Step 2 – You’ll need to remove the airbox lid to access the filter. The lid could be attached with screws (for which you would need a screwdriver to remove) or with clamps that you need to unsnap to get inside the airbox. Some vehicles may also require removal of the intake tubing to get proper access to the filter. The intake tubing could be held on with a hose clamp and also may require a screwdriver to take off. If using tools to remove, be careful not to damage the tube, especially if it is made from rubber or silicone.
Step 3 – Once you have the lid off and can access the filter, you need to remove the filter from the airbox. It may lift out or slide out depending on the vehicle.
Step 4 – If you have a common paper or foam filter that doesn’t require additional preparation other than just removing it from the packaging, you can replace the old filter with a new filter. Also check the airbox interior for additional contaminants like dirt or bugs. If there are any in the airbox, remove them before installing the new filter. You can do this easily with a small shop vac on a low power setting.
Note: Some specialized high mileage filters can require a quick cleaning and / or oiling and drying before installation. For these filter types, follow the directions from the manufacturer.
Step 5 – With the new filter in place in the airbox, you can then reverse the order of the above steps to put everything back together and complete the job. If you had to remove the intake tube, make sure to fully seat it in order to avoid any vacuum leaks otherwise you may end up spending time troubleshooting using a vacuum-pressure gauge.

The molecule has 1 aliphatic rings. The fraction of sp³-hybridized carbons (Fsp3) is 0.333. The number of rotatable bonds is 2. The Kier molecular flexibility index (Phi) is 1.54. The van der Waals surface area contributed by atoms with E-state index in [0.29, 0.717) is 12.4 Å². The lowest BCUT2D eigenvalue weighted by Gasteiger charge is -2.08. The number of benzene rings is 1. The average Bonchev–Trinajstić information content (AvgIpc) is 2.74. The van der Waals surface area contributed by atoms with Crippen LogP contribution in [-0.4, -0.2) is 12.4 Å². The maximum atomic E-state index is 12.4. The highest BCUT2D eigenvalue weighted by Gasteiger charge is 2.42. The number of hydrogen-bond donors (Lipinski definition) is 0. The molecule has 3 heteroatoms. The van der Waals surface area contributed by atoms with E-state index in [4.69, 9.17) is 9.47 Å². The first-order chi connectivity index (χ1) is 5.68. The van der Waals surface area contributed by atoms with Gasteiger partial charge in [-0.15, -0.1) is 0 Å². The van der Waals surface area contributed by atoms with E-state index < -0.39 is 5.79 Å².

Best Engine Air Filter Brands
When it comes to selecting the best replacement engine air filter for your vehicle, there are many brands out there to choose from and the decision can be a tough one to make. Some options available may seem attractive since they appear to be inexpensive, but cheap engine air filters tend to have a shorter service life. At the other end of the purchasing spectrum, there are brands that are expensive that aren’t always the highest of quality. How do you know which is the best value for you that provides the right mix between quality and price? To help narrow your search, we have provided a short list of our favorite air filter brands below as we have found them to be a good balance of quality and value over the years.
K&N has been producing air filters since the 1960’s and started as a small grass roots team racing motorcycles. Over the last 50 years they have expanded into other types of filters, such as cabin filters, oil filters, and more recently cold air intakes to complement their air filter line-up. They have two different product lines of air filters with a replaceable / disposable line and then a 1-million mile serviceable (cleanable) line of filters. They offer many different filters for all sorts of vehicles, so they should have a low cost replacement option for your vehicle.
Fram is mostly known for their broad line of oil filters in the aftermarket. There’s a good chance that they are one of the brands you have had on your car at some point. Fram also has a large line of engine air filters, and they are typically on the lower end of the cost spectrum which makes them a nice budget friendly choice. They tend to provide decent quality for the money and are also pretty widely available so you don’t have to go too far out of your way to find them.
Mann is a global filter manufacturer that started in Germany in the late 1930s. Their filter lineup started with the original Volkswagen Beetle, but over the last 70 years has grown to include offerings for most vehicles across the globe. They manufacture high quality components for auto manufacturers, particularly German carmakers such as BMW and Mercedes. Their filters are in the middle of the cost range with great quality which makes them a high value option.